- The communications network utilized by Energy Transfer Partner's (ETP) pipeline system faced a cyberattack and was shut down on Monday, though officials say there was no impact on natural gas flows.
- The outage impacted a communications platform that Energy Services Group LLC provides to ETP. Bloomberg reports the system was back up and running Monday evening.
- Hackers have been increasing their attacks on energy and other critical infrastructure, as well as targeting supervisory control and data acquisition systems. Federal authorities say Russia is the most likely culprit right now.
Hackers have had limited success targeting major infrastructure in the United States, but it seems clear they are continuing to push ahead. The ETP attack was reportedly contained to the communication network, but recent history shows cyber criminals are moving closer to operating systems.
In 2017, hackers penetrated the safety systems of a petrochemical plant in Saudi Arabia in part by taking advantage of an older device made by Schneider Electric. And in 2015, a successful attack on Ukraine’s grid, caused widespread blackouts, raising fears that the United States could be vulnerable to a similar attack.
Last month, an alert based on analysis by the Federal Bureau of Investigation and the Department of Homeland Security warned Russian hackers have mounted a methodical, long-term campaign to infiltrate and surveil critical U.S. infrastructure, including energy and nuclear. That followed warnings from private security firm Dragos, which issued a report noting a rise in targeted attempts to infiltrate utility systems coming from North Korea-related hackers.
Security experts were quick to weigh in following news of the ETP incident.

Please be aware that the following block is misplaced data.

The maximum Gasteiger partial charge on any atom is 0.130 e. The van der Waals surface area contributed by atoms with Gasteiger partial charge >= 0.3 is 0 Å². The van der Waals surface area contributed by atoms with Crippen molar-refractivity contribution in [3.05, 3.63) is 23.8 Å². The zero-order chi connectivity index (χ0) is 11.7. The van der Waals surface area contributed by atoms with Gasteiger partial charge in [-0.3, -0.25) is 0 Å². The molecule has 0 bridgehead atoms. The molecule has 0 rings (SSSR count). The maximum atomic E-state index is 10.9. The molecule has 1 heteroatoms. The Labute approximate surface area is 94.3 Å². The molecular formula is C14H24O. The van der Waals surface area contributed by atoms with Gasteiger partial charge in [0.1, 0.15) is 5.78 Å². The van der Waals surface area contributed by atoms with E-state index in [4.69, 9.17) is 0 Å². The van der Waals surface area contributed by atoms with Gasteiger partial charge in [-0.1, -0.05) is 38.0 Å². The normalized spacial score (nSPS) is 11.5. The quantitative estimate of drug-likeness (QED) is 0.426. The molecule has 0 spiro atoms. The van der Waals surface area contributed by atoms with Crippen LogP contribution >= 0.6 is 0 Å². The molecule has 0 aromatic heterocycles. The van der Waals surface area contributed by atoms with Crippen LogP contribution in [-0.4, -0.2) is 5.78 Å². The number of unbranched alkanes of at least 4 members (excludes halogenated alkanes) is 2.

"The FBI/DHS alert makes it clear that our critical infrastructure is in the cross-hairs of our adversaries," said Phil Neray, vice president of industrial cybersecurity at Boston-based CyberX in a statement.
Neray said the ETP incident "looks like a financially-motivated cyberattack, likely by cybercriminals, but we've seen in the past that cybercriminals often collaborate with nation-states and share hacking tools with each other."
Neray envisioned this nightmare scenario for an energy company: "A ransomware attack that uses nation-state tools to hijack ICS/SCADA systems and hold the pipeline hostage for millions of dollars per day."
Corero Network Security President Andrew Lloyd pointed out that ESG's website touts its solutions are internet-accessible from anywhere. He predicted the hack will be "a major disruption that certainly threatens to erode confidence among its customers."
"If you’ve moved your business-critical operations to the Internet then you’re going to need to have adequate cyber-security defenses to ensure resilience," Lloyd said.
The federal government has been moving to take additional security steps. The Trump administration in February announced it would establish a new office within the Department of Energy to focus on cybersecurity, energy security and emergency responses. A report from Accenture last year found almost two-thirds of utility executives globally believe their country faces at least a moderate risk of a cyberattack on the electric grid in the next five years. Utility executives surveyed by Utility Dive for the latest iteration of the State of the Electric Utility report continue to list cybersecurity among top concerns.